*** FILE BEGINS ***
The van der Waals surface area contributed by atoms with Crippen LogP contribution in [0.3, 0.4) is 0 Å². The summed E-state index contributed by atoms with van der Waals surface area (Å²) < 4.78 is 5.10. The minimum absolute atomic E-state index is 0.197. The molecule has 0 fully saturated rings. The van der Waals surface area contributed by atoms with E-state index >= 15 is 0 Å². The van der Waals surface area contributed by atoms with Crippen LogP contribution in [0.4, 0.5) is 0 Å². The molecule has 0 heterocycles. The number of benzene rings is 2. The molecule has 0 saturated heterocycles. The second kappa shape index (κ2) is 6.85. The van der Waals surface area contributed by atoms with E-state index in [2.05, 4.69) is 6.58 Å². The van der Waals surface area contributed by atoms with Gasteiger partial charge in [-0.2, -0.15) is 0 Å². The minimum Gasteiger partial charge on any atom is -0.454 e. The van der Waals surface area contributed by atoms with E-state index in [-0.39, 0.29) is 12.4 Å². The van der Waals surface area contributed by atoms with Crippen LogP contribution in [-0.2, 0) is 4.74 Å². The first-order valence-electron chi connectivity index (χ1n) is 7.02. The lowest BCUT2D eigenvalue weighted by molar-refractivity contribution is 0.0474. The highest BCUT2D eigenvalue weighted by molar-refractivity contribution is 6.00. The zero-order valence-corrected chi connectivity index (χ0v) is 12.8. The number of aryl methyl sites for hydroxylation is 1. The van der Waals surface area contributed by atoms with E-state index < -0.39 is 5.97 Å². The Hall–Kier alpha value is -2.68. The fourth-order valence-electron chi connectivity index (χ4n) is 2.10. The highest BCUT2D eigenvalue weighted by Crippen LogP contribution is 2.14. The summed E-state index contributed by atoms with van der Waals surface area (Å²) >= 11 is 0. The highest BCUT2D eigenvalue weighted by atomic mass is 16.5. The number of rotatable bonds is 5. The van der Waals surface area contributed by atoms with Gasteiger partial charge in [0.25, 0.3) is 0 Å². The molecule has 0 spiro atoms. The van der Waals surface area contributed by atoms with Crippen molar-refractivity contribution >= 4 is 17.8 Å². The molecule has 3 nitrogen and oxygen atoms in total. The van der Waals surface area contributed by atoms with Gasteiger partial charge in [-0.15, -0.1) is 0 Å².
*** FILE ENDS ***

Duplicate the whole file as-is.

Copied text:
The van der Waals surface area contributed by atoms with Crippen LogP contribution in [0.3, 0.4) is 0 Å². The summed E-state index contributed by atoms with van der Waals surface area (Å²) < 4.78 is 5.10. The minimum absolute atomic E-state index is 0.197. The molecule has 0 fully saturated rings. The van der Waals surface area contributed by atoms with E-state index >= 15 is 0 Å². The van der Waals surface area contributed by atoms with Crippen LogP contribution in [0.4, 0.5) is 0 Å². The molecule has 0 heterocycles. The number of benzene rings is 2. The molecule has 0 saturated heterocycles. The second kappa shape index (κ2) is 6.85. The van der Waals surface area contributed by atoms with E-state index in [2.05, 4.69) is 6.58 Å². The van der Waals surface area contributed by atoms with Gasteiger partial charge in [-0.2, -0.15) is 0 Å². The minimum Gasteiger partial charge on any atom is -0.454 e. The van der Waals surface area contributed by atoms with E-state index in [-0.39, 0.29) is 12.4 Å². The van der Waals surface area contributed by atoms with Crippen LogP contribution in [-0.2, 0) is 4.74 Å². The first-order valence-electron chi connectivity index (χ1n) is 7.02. The lowest BCUT2D eigenvalue weighted by molar-refractivity contribution is 0.0474. The highest BCUT2D eigenvalue weighted by molar-refractivity contribution is 6.00. The zero-order valence-corrected chi connectivity index (χ0v) is 12.8. The number of aryl methyl sites for hydroxylation is 1. The van der Waals surface area contributed by atoms with E-state index < -0.39 is 5.97 Å². The Hall–Kier alpha value is -2.68. The fourth-order valence-electron chi connectivity index (χ4n) is 2.10. The highest BCUT2D eigenvalue weighted by Crippen LogP contribution is 2.14. The summed E-state index contributed by atoms with van der Waals surface area (Å²) >= 11 is 0. The highest BCUT2D eigenvalue weighted by atomic mass is 16.5. The number of rotatable bonds is 5. The van der Waals surface area contributed by atoms with Gasteiger partial charge in [0.25, 0.3) is 0 Å². The molecule has 0 spiro atoms. The van der Waals surface area contributed by atoms with Crippen molar-refractivity contribution >= 4 is 17.8 Å². The molecule has 3 nitrogen and oxygen atoms in total. The van der Waals surface area contributed by atoms with Gasteiger partial charge in [-0.15, -0.1) is 0 Å².